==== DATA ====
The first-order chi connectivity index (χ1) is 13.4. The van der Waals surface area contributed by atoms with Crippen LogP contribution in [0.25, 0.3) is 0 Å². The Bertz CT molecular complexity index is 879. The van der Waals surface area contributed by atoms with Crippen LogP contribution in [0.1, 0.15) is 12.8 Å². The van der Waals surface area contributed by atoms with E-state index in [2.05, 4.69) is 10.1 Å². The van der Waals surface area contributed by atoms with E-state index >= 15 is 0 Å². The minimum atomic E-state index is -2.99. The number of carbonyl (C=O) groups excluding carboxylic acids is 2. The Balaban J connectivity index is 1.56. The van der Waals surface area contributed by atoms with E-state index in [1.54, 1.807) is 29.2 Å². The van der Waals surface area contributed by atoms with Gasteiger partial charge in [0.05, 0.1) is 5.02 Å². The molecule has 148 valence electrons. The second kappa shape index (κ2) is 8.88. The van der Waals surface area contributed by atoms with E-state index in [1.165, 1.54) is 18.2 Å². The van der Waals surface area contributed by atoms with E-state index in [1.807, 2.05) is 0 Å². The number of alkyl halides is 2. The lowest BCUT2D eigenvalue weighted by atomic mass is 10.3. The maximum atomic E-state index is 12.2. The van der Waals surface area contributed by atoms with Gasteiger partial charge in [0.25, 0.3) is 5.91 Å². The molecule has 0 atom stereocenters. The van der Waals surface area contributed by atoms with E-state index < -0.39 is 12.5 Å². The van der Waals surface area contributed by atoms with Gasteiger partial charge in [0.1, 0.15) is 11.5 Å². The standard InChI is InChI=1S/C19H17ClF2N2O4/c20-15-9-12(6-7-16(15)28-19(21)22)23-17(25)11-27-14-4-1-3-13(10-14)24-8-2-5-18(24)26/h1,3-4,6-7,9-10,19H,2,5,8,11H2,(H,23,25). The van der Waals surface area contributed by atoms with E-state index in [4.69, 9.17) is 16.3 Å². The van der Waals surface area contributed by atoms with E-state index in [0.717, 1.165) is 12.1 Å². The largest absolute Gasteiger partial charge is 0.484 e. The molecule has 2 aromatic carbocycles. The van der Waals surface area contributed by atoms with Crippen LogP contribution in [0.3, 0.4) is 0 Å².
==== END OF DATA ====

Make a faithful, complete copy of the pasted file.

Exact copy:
The first-order chi connectivity index (χ1) is 13.4. The van der Waals surface area contributed by atoms with Crippen LogP contribution in [0.25, 0.3) is 0 Å². The Bertz CT molecular complexity index is 879. The van der Waals surface area contributed by atoms with Crippen LogP contribution in [0.1, 0.15) is 12.8 Å². The van der Waals surface area contributed by atoms with E-state index in [2.05, 4.69) is 10.1 Å². The van der Waals surface area contributed by atoms with E-state index >= 15 is 0 Å². The minimum atomic E-state index is -2.99. The number of carbonyl (C=O) groups excluding carboxylic acids is 2. The Balaban J connectivity index is 1.56. The van der Waals surface area contributed by atoms with E-state index in [1.54, 1.807) is 29.2 Å². The van der Waals surface area contributed by atoms with Gasteiger partial charge in [0.05, 0.1) is 5.02 Å². The molecule has 148 valence electrons. The second kappa shape index (κ2) is 8.88. The van der Waals surface area contributed by atoms with E-state index in [1.165, 1.54) is 18.2 Å². The van der Waals surface area contributed by atoms with E-state index in [1.807, 2.05) is 0 Å². The number of alkyl halides is 2. The lowest BCUT2D eigenvalue weighted by atomic mass is 10.3. The maximum atomic E-state index is 12.2. The van der Waals surface area contributed by atoms with Gasteiger partial charge in [0.25, 0.3) is 5.91 Å². The molecule has 0 atom stereocenters. The van der Waals surface area contributed by atoms with E-state index < -0.39 is 12.5 Å². The van der Waals surface area contributed by atoms with Gasteiger partial charge in [0.1, 0.15) is 11.5 Å². The standard InChI is InChI=1S/C19H17ClF2N2O4/c20-15-9-12(6-7-16(15)28-19(21)22)23-17(25)11-27-14-4-1-3-13(10-14)24-8-2-5-18(24)26/h1,3-4,6-7,9-10,19H,2,5,8,11H2,(H,23,25). The van der Waals surface area contributed by atoms with E-state index in [4.69, 9.17) is 16.3 Å². The van der Waals surface area contributed by atoms with E-state index in [0.717, 1.165) is 12.1 Å². The largest absolute Gasteiger partial charge is 0.484 e. The molecule has 2 aromatic carbocycles. The van der Waals surface area contributed by atoms with Crippen LogP contribution in [0.3, 0.4) is 0 Å².